In the 1980s, Conway began appearing in a series of satirical how-to videos in which he played a diminutive, dark-haired Scandinavian known as Dorf (a variation on "dwarf"), reprising his goofy Mr. Tudball accent. The Dorf character first appeared on the January 3, 1986, episode of The Tonight Show Starring Johnny Carson. In that episode, he portrayed a horse jockey. Dorf also appeared in the 1987 film Dorf on Golf and later appeared in eight other films on a variety of sports from baseball to auto racing. Dorf on Golf was remastered for DVD in 2007. In 2010, all of the Dorf films were remastered in a DVD Collection featuring all eight films, a behind-the-scenes with Dorf, and a commentary track by Tim Conway on "The Legend of the Paddle: The Oldie Hollis Story." Dorf also appeared on an episode of Tim Conway's Funny America in the summer of 1990, leading an aerobics class on his impossibly short legs.[citation needed] In 2009, Conway's Dorf character started "helping" Santa Claus on the website iSpotSanta.[31] Each year, Dorf had three sketches; in 2009, he tried to give Santa his Christmas list, failing and accidentally hitting Santa with a golf ball. Then, in 2010, he tried to give all of the world's letters to Santa directly using jet rockets to fly to his sleigh, cannonballs, and more.[citation needed]

Conway starred in Disney films such as The World's Greatest Athlete (1973), The Apple Dumpling Gang (1975), Gus (1976), and The Apple Dumpling Gang Rides Again (1979), his work with the company earning him a Disney Legend award in 2004. He starred in the 1977 comedy film The Billion Dollar Hobo. Conway also co-starred with Don Knotts in The Prize Fighter (1979) and The Private Eyes (1980). He starred in the 1986 equestrian comedy, The Longshot. Conway also appeared with Dick Martin in Air Bud: Golden Receiver (1998) as Fred Davis, the main announcer for the Timberwolves' final game, with Martin as his co-announcer, Phil Phil. He was postal employee Herman Dooly in the 1996 film, Dear God.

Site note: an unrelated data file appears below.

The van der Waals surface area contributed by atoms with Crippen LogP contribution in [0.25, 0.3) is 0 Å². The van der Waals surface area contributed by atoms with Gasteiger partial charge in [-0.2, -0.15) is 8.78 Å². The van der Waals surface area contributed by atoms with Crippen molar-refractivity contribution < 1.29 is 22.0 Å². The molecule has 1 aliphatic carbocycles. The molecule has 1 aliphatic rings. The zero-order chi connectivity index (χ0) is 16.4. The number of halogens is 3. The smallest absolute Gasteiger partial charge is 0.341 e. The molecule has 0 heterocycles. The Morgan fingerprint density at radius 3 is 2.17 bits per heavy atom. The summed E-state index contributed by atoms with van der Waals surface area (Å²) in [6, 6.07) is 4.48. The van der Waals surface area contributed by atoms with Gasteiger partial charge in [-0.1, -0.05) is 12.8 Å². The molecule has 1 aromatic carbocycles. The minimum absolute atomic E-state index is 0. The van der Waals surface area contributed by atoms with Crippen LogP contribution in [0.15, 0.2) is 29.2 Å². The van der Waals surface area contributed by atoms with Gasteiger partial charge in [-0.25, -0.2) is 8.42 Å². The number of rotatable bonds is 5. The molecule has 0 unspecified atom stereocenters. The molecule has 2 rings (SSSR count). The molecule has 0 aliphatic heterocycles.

1990–2012: Voice work and resurgence


In 1990, he guest-starred in Newhart as himself in the episode: "Dick and Tim". In 1991, Conway made a cameo appearance in Carol & Company as an audience member in the episode "That Little Extra Something". From 1995 to 1996, he guest-starred in Married... with Children as Ephraim Wanker, the hillbilly father of Peg Bundy in four episodes. In 1996 and 1997, Conway guest-starred in ABC's Coach, for which he received the Primetime Emmy Award for Outstanding Guest Actor in a Comedy Series, playing Kenny Montague in the 1996 episode "The Gardener."[32] In 1997, Conway guest-starred in Diagnosis: Murder as Tim Conrad in the episode: "Comedy Is Murder" where he teamed back up with Dick Van Dyke and Harvey Korman where Conway and Korman (Harvey Huckaby) are former comedy partners. In the episode, a clip of the well-known dentist sketch from The Carol Burnett Show was used to illustrate their partnership. In 1998, Conway guest-starred in Ellen as a comedian in the episode: "Ellen: A Hollywood Tribute, Part 1".